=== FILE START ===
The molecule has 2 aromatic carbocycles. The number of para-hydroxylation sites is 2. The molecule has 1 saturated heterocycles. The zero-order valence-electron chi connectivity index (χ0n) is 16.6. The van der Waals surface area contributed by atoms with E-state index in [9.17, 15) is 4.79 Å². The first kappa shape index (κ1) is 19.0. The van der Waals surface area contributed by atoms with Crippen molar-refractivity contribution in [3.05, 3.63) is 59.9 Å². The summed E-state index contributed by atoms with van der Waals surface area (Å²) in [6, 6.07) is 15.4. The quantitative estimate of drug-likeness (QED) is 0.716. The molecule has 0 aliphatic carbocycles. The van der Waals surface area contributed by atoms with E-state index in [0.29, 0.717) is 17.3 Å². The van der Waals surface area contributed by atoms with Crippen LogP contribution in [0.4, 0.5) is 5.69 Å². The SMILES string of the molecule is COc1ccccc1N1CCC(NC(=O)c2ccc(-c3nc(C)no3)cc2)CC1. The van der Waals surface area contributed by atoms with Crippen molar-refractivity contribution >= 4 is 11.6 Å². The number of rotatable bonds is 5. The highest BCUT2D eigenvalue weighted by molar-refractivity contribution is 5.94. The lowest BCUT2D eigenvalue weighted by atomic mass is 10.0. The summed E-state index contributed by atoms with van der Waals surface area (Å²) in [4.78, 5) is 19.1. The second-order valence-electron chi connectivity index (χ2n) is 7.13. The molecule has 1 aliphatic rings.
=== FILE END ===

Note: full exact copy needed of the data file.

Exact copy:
The molecule has 2 aromatic carbocycles. The number of para-hydroxylation sites is 2. The molecule has 1 saturated heterocycles. The zero-order valence-electron chi connectivity index (χ0n) is 16.6. The van der Waals surface area contributed by atoms with E-state index in [9.17, 15) is 4.79 Å². The first kappa shape index (κ1) is 19.0. The van der Waals surface area contributed by atoms with Crippen molar-refractivity contribution in [3.05, 3.63) is 59.9 Å². The summed E-state index contributed by atoms with van der Waals surface area (Å²) in [6, 6.07) is 15.4. The quantitative estimate of drug-likeness (QED) is 0.716. The molecule has 0 aliphatic carbocycles. The van der Waals surface area contributed by atoms with E-state index in [0.29, 0.717) is 17.3 Å². The van der Waals surface area contributed by atoms with Crippen LogP contribution in [0.4, 0.5) is 5.69 Å². The SMILES string of the molecule is COc1ccccc1N1CCC(NC(=O)c2ccc(-c3nc(C)no3)cc2)CC1. The van der Waals surface area contributed by atoms with Crippen molar-refractivity contribution >= 4 is 11.6 Å². The number of rotatable bonds is 5. The highest BCUT2D eigenvalue weighted by molar-refractivity contribution is 5.94. The lowest BCUT2D eigenvalue weighted by atomic mass is 10.0. The summed E-state index contributed by atoms with van der Waals surface area (Å²) in [4.78, 5) is 19.1. The second-order valence-electron chi connectivity index (χ2n) is 7.13. The molecule has 1 aliphatic rings.